Searching online for a child’s Harry Potter-themed Halloween costume yields magical surprises, from the sheer variety of flammable-seeming polyester wizard robes available to the speed at which search results for “hermione harry potter uniform” turn grossly inappropriate.
Reviews of bargain-priced Hogwarts robes and packaged costumes tend to focus on the basics that harried parents care about, like whether it arrives on time or remotely resembles the costume pictured. But spend a little extra time browsing Potter-phenalia, and one realizes that online reviews of Harry Potter costume accessories are like portkeys to a world in which dressing like J.K. Rowling’s characters is not a fun annual novelty for children, but a serious year-round hobby for people old enough to have their own credit cards.
Grown-up Harry Potter fans do not mess around with their fandom. When Warner Bros. opened the sets of the Harry Potter film franchise to the public in 2013, die-hard fans from around the world descended on the studio 20 miles northwest of London to cry, gasp, and gawp at the storefronts of Diagon Alley and Daniel Radcliffe’s Quidditch robe.
An Australian woman overcome with emotion collapsed 11 times in a single visit. One English couple spent nine hours on what is supposed to be a three-and-a-half-hour self-guided tour. The man dropped to his knees upon entering the set of the Hogwarts dining hall; the woman, who had a pre-existing heart condition, fainted three separate times.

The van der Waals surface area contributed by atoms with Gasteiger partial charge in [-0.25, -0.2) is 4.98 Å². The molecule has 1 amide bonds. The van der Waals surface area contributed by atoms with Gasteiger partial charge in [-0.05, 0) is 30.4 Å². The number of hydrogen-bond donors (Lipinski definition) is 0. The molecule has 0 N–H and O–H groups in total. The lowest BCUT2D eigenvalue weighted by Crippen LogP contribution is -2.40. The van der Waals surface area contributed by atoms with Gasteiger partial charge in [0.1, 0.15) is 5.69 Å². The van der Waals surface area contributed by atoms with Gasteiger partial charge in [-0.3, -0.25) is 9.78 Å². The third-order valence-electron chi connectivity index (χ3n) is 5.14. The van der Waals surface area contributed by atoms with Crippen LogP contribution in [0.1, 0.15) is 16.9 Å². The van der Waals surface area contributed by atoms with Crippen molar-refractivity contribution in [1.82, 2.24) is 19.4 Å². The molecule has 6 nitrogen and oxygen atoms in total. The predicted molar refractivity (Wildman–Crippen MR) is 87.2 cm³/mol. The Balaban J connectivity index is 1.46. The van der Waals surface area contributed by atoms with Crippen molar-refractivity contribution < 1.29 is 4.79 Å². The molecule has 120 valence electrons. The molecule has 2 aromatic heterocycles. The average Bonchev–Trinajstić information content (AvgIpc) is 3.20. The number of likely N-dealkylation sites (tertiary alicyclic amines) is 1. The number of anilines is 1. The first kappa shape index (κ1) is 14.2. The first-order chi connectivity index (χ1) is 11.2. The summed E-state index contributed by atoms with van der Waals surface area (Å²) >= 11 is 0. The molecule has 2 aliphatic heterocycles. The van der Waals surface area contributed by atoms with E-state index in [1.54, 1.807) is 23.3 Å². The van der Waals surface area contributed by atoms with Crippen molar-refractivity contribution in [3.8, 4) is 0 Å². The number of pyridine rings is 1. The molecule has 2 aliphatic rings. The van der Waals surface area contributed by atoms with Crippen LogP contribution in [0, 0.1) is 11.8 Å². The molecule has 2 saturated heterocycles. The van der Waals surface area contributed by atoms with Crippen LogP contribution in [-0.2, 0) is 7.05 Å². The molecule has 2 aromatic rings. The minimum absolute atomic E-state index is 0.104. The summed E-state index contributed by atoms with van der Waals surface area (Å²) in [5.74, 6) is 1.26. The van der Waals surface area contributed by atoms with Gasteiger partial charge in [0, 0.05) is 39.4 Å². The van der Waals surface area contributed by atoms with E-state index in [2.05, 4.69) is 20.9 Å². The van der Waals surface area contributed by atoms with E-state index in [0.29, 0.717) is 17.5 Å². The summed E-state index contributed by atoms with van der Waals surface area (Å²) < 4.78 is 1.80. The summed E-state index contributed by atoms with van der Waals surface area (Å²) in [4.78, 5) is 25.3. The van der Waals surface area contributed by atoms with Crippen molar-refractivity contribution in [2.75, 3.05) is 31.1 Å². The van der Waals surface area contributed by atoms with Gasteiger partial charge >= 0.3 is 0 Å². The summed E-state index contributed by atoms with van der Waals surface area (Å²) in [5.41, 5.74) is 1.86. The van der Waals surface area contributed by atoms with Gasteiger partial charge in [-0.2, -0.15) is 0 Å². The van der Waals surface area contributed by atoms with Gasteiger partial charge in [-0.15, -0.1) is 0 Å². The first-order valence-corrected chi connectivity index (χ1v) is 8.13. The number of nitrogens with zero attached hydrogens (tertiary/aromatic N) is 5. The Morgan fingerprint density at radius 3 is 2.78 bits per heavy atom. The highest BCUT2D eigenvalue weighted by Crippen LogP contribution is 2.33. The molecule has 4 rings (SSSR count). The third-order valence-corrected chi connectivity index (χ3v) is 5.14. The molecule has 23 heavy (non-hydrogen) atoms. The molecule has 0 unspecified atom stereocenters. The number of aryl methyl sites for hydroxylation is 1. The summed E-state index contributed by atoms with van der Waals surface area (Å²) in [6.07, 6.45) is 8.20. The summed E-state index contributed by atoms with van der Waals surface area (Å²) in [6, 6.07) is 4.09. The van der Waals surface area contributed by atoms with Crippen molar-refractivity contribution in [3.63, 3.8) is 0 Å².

For those at that far end of the fan spectrum, top-end Harry Potter merchandise does not come cheap. On the craft site Etsy, adult-sized handmade reproductions of Minerva McGonagall’s dress or a Slytherin Quidditch robe can run close to $200. The Noble Collection, a manufacturer of high-end licensed movie merchandise, sells replicas of Narcissa Malfoy’s spider earrings for $95 and a Triwizard Champion wand set for $164.95.
In their reviews, the new owners of these luxury products appear largely satisfied with their purchases. But with goods at lower price points, Potter shoppers seem unhappily suspended between budgetary constraints and an unwillingness to lower their expectations of magic.
“This wand was sort of cool, but it didn’t have that real wand affect,” a Target.com shopper wrote in 2016, in a three-star review of a $10.99 replica of Hermione Granger’s wand. In the book Granger’s wand is made of vine wood and dragon heartstring, and can levitate objects and conjure magical guardian animals. The one sold at Target is plastic and does not do those things.
“Decent broom for the price but definitely made for kids,” wrote another disappointed Target.com shopper, in a three-star review for a $22.99 plastic novelty broom, adding “don’t buy this if you’re an adult because it will be way too small for you!” (A read through previous reviews for the same product might have saved him some trouble, especially this 2013 testimonial: “Got this to go with son’s Halloween costume. Looked just right for his size – tall 4yr old.”)
Wands particularly elicit angry feedback. A poorly-made wand seems to be the thing that breaks the spell for an adult Potter fan: “Not amazed at all.” “sooo fake.” “it was not realistic in its dimensions.” “Garbage.” The nerve-tingling sound of shattering illusions resonates throughout this painful two-line 2017 Amazon.com review of a Hermione wand: “There is nothing special about this wand. A stick would have been just as good.”